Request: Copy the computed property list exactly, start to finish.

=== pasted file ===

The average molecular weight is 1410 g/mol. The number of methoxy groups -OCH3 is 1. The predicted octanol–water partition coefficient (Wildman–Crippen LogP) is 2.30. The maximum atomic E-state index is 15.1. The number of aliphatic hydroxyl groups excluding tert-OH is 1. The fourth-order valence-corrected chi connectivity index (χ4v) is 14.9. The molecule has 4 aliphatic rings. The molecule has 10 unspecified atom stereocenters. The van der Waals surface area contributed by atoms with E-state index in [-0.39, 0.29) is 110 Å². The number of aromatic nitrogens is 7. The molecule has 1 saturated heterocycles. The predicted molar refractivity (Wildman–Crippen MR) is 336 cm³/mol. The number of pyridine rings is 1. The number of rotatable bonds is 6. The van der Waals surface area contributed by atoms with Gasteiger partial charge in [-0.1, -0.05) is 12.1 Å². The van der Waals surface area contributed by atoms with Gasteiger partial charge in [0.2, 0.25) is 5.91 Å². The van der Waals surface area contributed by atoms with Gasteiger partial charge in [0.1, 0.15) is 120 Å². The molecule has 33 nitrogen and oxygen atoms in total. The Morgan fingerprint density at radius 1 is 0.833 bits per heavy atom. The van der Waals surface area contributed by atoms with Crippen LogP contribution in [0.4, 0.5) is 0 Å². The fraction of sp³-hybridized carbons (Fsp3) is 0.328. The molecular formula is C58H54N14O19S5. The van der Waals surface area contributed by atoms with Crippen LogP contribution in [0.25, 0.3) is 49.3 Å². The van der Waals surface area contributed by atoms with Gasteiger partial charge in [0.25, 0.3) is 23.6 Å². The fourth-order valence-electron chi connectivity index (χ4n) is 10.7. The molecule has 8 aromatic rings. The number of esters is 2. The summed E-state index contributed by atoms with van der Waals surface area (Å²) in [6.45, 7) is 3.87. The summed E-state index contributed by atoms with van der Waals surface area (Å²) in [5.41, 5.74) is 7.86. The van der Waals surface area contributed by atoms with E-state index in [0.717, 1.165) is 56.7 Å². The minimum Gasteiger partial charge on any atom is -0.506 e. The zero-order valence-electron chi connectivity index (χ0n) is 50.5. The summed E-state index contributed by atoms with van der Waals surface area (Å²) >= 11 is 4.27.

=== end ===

The average molecular weight is 1410 g/mol. The number of methoxy groups -OCH3 is 1. The predicted octanol–water partition coefficient (Wildman–Crippen LogP) is 2.30. The maximum atomic E-state index is 15.1. The number of aliphatic hydroxyl groups excluding tert-OH is 1. The fourth-order valence-corrected chi connectivity index (χ4v) is 14.9. The molecule has 4 aliphatic rings. The molecule has 10 unspecified atom stereocenters. The van der Waals surface area contributed by atoms with E-state index in [-0.39, 0.29) is 110 Å². The number of aromatic nitrogens is 7. The molecule has 1 saturated heterocycles. The predicted molar refractivity (Wildman–Crippen MR) is 336 cm³/mol. The number of pyridine rings is 1. The number of rotatable bonds is 6. The van der Waals surface area contributed by atoms with Gasteiger partial charge in [-0.1, -0.05) is 12.1 Å². The van der Waals surface area contributed by atoms with Gasteiger partial charge in [0.2, 0.25) is 5.91 Å². The van der Waals surface area contributed by atoms with Gasteiger partial charge in [0.1, 0.15) is 120 Å². The molecule has 33 nitrogen and oxygen atoms in total. The Morgan fingerprint density at radius 1 is 0.833 bits per heavy atom. The van der Waals surface area contributed by atoms with Crippen LogP contribution in [0.4, 0.5) is 0 Å². The fraction of sp³-hybridized carbons (Fsp3) is 0.328. The molecular formula is C58H54N14O19S5. The van der Waals surface area contributed by atoms with Crippen LogP contribution in [0.25, 0.3) is 49.3 Å². The van der Waals surface area contributed by atoms with Gasteiger partial charge in [0.25, 0.3) is 23.6 Å². The fourth-order valence-electron chi connectivity index (χ4n) is 10.7. The molecule has 8 aromatic rings. The number of esters is 2. The summed E-state index contributed by atoms with van der Waals surface area (Å²) in [6.45, 7) is 3.87. The summed E-state index contributed by atoms with van der Waals surface area (Å²) in [5.41, 5.74) is 7.86. The van der Waals surface area contributed by atoms with E-state index in [0.717, 1.165) is 56.7 Å². The minimum Gasteiger partial charge on any atom is -0.506 e. The zero-order valence-electron chi connectivity index (χ0n) is 50.5. The summed E-state index contributed by atoms with van der Waals surface area (Å²) >= 11 is 4.27.